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MIT Designs A Polymer Super Suit Using Solar Energy

The Grossman group of MIT has developed a transparent polymer that can store energy by using a solar cell and can release controllable heat at any time. This newly engineered material depends upon the Sun, which is a practically inexhaustible source of energy and stores the energy in the form of chemical energy, and releases it later as heat. Jeffrey Grossman, lead researcher of the team is hopeful that their new research product could turn out to be a boon for the clothing industry, and provide humans a new type a protective wear.

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Infrared animation of A heating element
The team also explained that this novel concept first came to their mind, while analysing the concept of harvesting solar energy for long term usage, as required in various sectors. Conventionally, solar energy is converted to electrical energy and serves as an environment friendly renewable energy source, but the researchers wanted to come up with something new and innovative by using similar ideas.

They experimented with a molecule that can remain stable in either of two different configurations. When sunlight is incident on the molecule, the energy excites the molecule, and it jumps up to an excited state and can remain in the 'charged' state for a long period. This phenomenon is known as stimulated absorption. In the next step, when the charged molecule is once again triggered by a certain temperature or other stimulus, the molecules come down to their original stable state, releasing non-radiative energy i.e. heat.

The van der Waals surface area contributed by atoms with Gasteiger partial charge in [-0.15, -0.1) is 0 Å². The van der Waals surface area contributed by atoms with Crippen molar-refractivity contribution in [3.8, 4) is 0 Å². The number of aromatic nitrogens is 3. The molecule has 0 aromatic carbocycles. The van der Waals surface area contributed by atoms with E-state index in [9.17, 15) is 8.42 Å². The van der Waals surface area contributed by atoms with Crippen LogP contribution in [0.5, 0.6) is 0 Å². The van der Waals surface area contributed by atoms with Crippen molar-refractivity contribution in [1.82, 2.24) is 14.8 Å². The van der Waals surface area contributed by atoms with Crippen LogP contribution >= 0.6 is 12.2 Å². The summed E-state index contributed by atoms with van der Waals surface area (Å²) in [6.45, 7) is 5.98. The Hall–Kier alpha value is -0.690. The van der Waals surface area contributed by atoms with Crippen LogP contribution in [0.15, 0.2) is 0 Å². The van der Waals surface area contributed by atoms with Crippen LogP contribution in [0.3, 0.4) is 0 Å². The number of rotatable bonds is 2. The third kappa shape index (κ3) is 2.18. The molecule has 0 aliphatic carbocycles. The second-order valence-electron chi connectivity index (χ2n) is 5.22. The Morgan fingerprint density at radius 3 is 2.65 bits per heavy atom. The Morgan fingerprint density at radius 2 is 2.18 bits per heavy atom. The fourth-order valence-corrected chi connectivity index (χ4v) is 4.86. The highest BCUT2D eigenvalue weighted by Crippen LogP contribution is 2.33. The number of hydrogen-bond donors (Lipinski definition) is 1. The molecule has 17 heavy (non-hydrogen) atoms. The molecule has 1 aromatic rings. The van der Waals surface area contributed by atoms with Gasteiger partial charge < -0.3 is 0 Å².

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Research Platform for testing Macroscopic heat release
Such molecules were used to make the specific material in the form of 'solar thermal fuels (STF)'. STF has been developed before, including in a previous work by Grossman and his team, with limited utility in solid state applications. The junior-most member of the research group, Cho commented that manufacturing the new material requires two simple and scalable processes.

He further explained that in order to make use of a thin film structure as the energy store, the team initially chose materials called azobenzenes which change their molecular configuration in response to light. Ultimately a chemically improved version of azobenzenes were found to be just the right choice for their work.


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A spin-coating process enables deposition of the solar thermal fuel polymer material from solution

The resultant material is highly transparent, which could make it useful for de-icing car windshields. The material, however has a slight yellow tinge to it and the researchers are looking to increase the transparency of the material in the future. They also have the potential to form super suits that can warm the body as per requirement.

Grossman, who is the Morton and Claire Goulder and Family Professor in Environmental Systems, and a professor of materials science and engineering, confirmed that the research has been funded by the NSERC Canada Banting Fellowship and by the German automobile giant, BMW. He expects the research collaboration to yield pioneering results in the field of 'alternative resource design'.

Source: MIT News | Advanced Energy Material Journal

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